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Small businesses in SA must prepare for current risk landscape

Small businesses in SA must prepare for current risk landscape
07-09-22 / Duty Editor

Small businesses in SA must prepare for current risk landscape

Johannesburg - Small business and new business owners in South Africa must understand that they are working in an environment that comes with unique risks such as critical infrastructure blackouts, political unrest and violence and logistics challenges. As such, they need to ensure that their businesses and assets are protected from disruptions that could occur at any given time and remain outside of their control.

This is according to Dini Nondumo, Head of Commercial Insurance at Standard Bank Insurance, who adds that many small business owners put all their assets and lives into their businesses. “The reality, however, is that these business owners are operating in an environment that comes with unexpected disruptions that, if not provisioned for, could have an adverse effect on a business’s ability to trade and threaten the sustainability of their operations.”

Fortunately, businesses can access a wide range of insurance types to protect their most important assets from various risks, some of which are unique to South Africa and others that businesses worldwide are facing such as extreme weather events because of climate change and increased cyber-attacks. “Insurance is necessary for all businesses. When you own a small retail business and it has absorbed all you have, insurance protection is vital,” Nondumo says.

These are some of the short-term insurance types that a South African business should consider, which can be customised to the nature of their business, as soon as possible, says Nondumo.

 Small business insurance

“The most important thing on the list is making sure that you are adequately insured. Your insurance should cover all your stock, fittings and take care of costs that may be incurred through customers suffering injury on your premises,” says Nondumo.

In the case of stock, insurance should cover additional costs that could be incurred if you are forced, for instance, to fly in stock to replenish shelves rather than wait for a normal delivery.

Sectional title insurance

Businesses with sectional title properties are faced with a range of complex risks, with significant financial implications that can mean the difference between business success and failure. If an office or warehouse has inadequate building cover and the building suffers fire or flood damage, this could lead to business interruption. In such an instance, it’s important to be insured appropriately.

 Cybercrime insurance

The rapid adoption of technology has disrupted traditional business models, with many firms forced to digitise faster than originally planned. However, with increased use of technology comes an increased risk of cyber-attacks - the cost of which could cripple a business without the right protection in place. It is worth remembering that no security is perfect. You can reduce your risk, but you can never eliminate it completely. Typical business insurance policies do not cover damages resulting from a successful cyberattack, so consider purchasing Commercial Cyber Insurance as a safety net.

 Fleet insurance

As a result of the accelerated shift to online purchasing that the pandemic initiated, businesses have had to gear up to provide home delivery, or beef up existing fleets. Managing a fleet of vehicles comes with great responsibility. In addition to managing drivers and maintenance, fleet managers must keep the safety and protection of their assets front of mind. To mitigate any risks surrounding your fleet, it’s important to make sure that your fleet has adequate insurance cover in place.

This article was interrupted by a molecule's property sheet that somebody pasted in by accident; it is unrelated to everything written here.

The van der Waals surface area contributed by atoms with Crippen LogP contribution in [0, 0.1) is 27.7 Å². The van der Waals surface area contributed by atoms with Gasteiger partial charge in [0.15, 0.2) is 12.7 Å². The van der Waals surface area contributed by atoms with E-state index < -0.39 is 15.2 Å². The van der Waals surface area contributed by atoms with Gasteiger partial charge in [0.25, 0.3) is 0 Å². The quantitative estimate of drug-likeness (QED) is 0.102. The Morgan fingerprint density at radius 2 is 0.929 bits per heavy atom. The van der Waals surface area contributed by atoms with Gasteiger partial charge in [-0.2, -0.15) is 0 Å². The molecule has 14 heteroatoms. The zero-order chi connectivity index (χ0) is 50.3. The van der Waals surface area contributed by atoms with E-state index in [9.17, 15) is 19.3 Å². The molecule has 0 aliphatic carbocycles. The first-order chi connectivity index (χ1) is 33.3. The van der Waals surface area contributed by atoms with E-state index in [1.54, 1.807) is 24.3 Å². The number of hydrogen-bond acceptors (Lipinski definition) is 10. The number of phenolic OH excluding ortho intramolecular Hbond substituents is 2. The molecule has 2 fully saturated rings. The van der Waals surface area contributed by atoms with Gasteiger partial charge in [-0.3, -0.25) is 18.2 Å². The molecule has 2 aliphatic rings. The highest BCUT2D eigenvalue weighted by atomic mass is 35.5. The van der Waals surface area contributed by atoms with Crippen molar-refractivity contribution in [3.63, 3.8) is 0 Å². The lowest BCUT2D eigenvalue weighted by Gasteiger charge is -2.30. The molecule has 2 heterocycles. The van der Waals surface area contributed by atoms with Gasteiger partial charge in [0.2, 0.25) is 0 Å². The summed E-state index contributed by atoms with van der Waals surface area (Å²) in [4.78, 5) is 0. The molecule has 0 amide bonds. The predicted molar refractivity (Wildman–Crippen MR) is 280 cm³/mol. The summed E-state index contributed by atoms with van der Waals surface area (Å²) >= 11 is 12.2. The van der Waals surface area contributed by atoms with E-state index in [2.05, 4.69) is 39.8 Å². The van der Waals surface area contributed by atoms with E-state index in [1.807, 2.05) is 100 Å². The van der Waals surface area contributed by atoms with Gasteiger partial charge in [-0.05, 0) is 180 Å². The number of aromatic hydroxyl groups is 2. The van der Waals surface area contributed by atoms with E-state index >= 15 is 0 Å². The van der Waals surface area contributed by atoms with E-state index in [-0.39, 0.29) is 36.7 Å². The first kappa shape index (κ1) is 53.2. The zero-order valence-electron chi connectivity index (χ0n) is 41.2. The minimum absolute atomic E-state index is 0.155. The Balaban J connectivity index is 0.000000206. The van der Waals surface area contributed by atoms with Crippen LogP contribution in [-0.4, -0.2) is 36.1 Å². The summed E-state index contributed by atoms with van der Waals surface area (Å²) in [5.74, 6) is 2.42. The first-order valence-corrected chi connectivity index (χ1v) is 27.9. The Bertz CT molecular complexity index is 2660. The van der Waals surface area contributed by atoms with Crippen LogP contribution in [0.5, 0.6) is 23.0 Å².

Business interruption cover

“If your shop is in a shopping centre that ends up being badly damaged by fire or looting for instance, you may be required to close your shop while construction and repairs take place. Unless you are properly insured, this could lead to the closure of your business. With business interruption coverage, you can continue to pay wages and loss of profits can also be covered for pre-determined periods.

“In the event of having to move to a new shop, or to new premises altogether, because of an accident at a centre, these costs can also be effectively covered,” says Nondumo.

Public liability insurance

Public liability insurance must also be carefully considered. Typically, most people suffer injuries due to ‘slip and fall’ accidents. However, if you own a restaurant or supply food to the public, it is also worthwhile to ask a broker what coverage you should have should people become sick due to contamination of foodstuffs or other causes.

Do I need an insurance broker?

The question most asked by small business owners is whether an insurance broker should be involved in arranging business insurance.

“This depends entirely on what suits you,” says Nondumo. “Many people running traditional businesses are happy to arrange insurance by phone. If your business is different to others, and if you are concerned about being under or over-insured, the best thing to do is to contact a broker.” 

A broker will arrange for an assessor to visit your premises, inspect fittings, and discuss all insurance needs. Insurance can then be arranged by the broker who will also act as an intermediary with the insurance company should a claim become necessary.

“Whatever choice you make, the most important thing is that you reevaluate your position and update policy values once a year. This will help ensure that you are never placed in the unenviable position of losing your business or finding yourself suffering from financial hardships because of an unexpected event at your place of business.”

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